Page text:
Privacy by Degree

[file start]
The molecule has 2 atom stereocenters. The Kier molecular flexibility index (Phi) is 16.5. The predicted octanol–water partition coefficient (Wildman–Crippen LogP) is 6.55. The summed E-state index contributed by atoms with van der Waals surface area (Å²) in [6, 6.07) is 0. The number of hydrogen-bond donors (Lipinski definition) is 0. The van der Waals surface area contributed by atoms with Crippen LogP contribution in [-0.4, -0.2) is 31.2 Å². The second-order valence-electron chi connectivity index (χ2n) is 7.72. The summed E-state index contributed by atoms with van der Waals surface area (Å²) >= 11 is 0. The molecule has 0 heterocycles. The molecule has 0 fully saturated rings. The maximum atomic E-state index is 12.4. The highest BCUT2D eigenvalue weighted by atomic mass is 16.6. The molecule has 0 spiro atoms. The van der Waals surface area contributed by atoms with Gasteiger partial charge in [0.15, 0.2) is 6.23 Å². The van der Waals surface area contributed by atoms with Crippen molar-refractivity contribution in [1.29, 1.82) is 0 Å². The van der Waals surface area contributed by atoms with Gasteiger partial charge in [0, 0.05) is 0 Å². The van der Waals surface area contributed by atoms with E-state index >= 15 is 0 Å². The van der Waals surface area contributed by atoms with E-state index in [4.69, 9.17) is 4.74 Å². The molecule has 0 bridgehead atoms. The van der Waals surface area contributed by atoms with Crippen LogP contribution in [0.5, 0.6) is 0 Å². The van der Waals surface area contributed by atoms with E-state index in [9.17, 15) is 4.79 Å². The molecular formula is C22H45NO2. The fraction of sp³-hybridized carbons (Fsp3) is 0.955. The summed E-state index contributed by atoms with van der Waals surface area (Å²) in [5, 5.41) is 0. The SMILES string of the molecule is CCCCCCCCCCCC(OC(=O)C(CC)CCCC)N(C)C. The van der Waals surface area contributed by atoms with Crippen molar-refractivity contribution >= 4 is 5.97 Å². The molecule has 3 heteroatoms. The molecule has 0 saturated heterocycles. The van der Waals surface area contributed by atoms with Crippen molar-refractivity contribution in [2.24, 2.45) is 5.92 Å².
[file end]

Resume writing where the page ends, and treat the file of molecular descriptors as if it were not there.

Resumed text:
GDPR, Year One Gary Audin May 24, 2019 Telemarketing, promotional emails, and video surveillance are among the most common complaints, the European Commission has found. Identifiers — these include names, aliases, addresses, and IP addressesCharacteristics of protected classifications — as specified under California or federal lawCommercial information — records of personal property, products or services purchased, or consuming histories or tendencies fall in this categoryBiometric informationInternet or other electronic network activity information, including browsing historyGeolocation dataAudio, electronic, visual, thermal, olfactory, or similar informationProfessional or employment-related informationEducation informationAny inferences drawn from any of the information identified to create a consumer’s profile Five years ago, students, most of whom are mid-career, were apoplectic about Snowden, quick to call him a traitor among other unkind words. With time, however, this has changed. This past Spring term, students, while perhaps still disturbed by Snowden’s release of classified information, acknowledged, almost to a person, that what he did by revealing the extent of government surveillance opened our eyes to the extent to which our private information isn’t really private. Further, students also recognized that he took this action, which has changed the way we view information that we thought was private and clearly wasn’t, at great personal cost. Privacy Matters: Enterprises at an Inflection Point Dave Michels July 29, 2019 Our digital breadcrumbs are all over enterprise communications and collaboration apps. What will become of all this data? California Leading the Way… HereIn the U.S., unlike in the European Union, privacy isn’t a guaranteed right. The California Consumer Privacy Act (CCPA) of 2018 is the closest we’ve come on this side of the pond to the EU’s Global Data Protection Regulation, enacted more than a year ago to secure individual privacy rights. The act specifies that PI includes, but isn’t limited to: GDPR: A Boring but Important Update Martha Buyer July 25, 2019 As the highest EU court reviews whether certain data export/import strictures are adequate, U.S. companies should be on high alert. GDPR 101: What’s a Data Protection Representative? Gary Audin June 28, 2019 If you collect, process, or control EU citizen data, you need a data protection representative. Like all laws, the CCPA has exceptions, but there’s not room here to address them (click here for more information). The law applies to information collected by brick-and-mortar businesses as well as by electronic or Internet-based operations — and while California is the first state to take such action, other states will follow. Although privacy watchers expect that any new pieces of legislation will look very much like California’s, each will be slightly different, making state privacy regulation a management a looming nightmare for enterprises. The CCPA, which will take effect this coming January, will apply to consumers who are California residents (including households and individuals), and to three types of businesses: those that operate in the state with gross revenues in excess of $25 million; those that buy, receive, or otherwise obtain the PI of 50,000 or more consumers, households, or devices for commercial purposes; or those that derive 50% or more of their annual revenues from selling consumers’ personal information. Although there’s enough here for an entire new column, the CCPA broadly defines PI to mean “information that identifies, relates to, describes, is capable of being associated with, or could reasonably be linked, directly or indirectly, with a particular consumer or household.” To that latter point, if you need access to government services or support, you must disclose private information in order to receive assistance. Health and medical information? Financial information? Address information? Social Security numbers? Granted, no reputable bank is going to lend money to a borrower without first obtaining some personal and otherwise confidential information, but it’s clear that the more socially and personally vulnerable an individual may be, the more likely it is that their private information will be “out there.” As a direct consequence of their vulnerabilities, the personal information (PI) of these individuals that could be expected to be private, isn’t. See All in Privacy & Compliance » Log in or register to post comments The big takeaway is this: Those who are most vulnerable for any number of reasons (economic, social, education, age, race, gender) are at greater risk of victimization when data breaches occur because they tend to have been required to share more personal information to receive any number of services they might require. The more personal data that’s out there, the greater the opportunity for hackers and miners to access, share, and abuse, and the greater the risk to those who have shared information, wittingly or not. State regulation is a positive step, but with each state crafting its own nuanced legislation, privacy management for enterprises will become… um, challenging. The answer lies in federal regulation, but with lots of constituencies arguing for their own points of view don’t expect that to happen anytime soon.Tags:News & Viewsprivacy lawCCPAPrivacy & ComplianceNews & ViewsRegulationSecurity Articles You Might Like GDPR 102: Implementing the DPR Role Gary Audin July 05, 2019 Sorting out the complexity involved with employing a data protection representative Striking a BalanceAs states hash out their privacy laws, the balance between privacy and security will remain a topic of discussion in business, government, academia, and certainly the military. It’s a delicate balance (think “head of pin”) to be sure, and opinions change with the wind. I’ve seen this firsthand, among students of a graduate-level class in IT ethics I’ve taught for the past five years. Students from across the world, many of whom have military experience and strong opinions on the topic, attend this class. Near the end of the term, we discuss the balance of privacy and security, and invariably end up talking about Edward Snowden, the CIA employee who blew the whistle on the National Security Agency back in 2013. Early this month, I had the opportunity to participate in continuing legal education on the future of privacy and privacy law. As I prepared to listen and learn, I wasn’t expecting to be jarred by an issue that, in all honesty (and said with a bit of guilt), had never crossed my mind. That is: Privacy isn’t a right in the U.S., and your position in society says a great deal about how much actual privacy you have. privacy-policy.jpg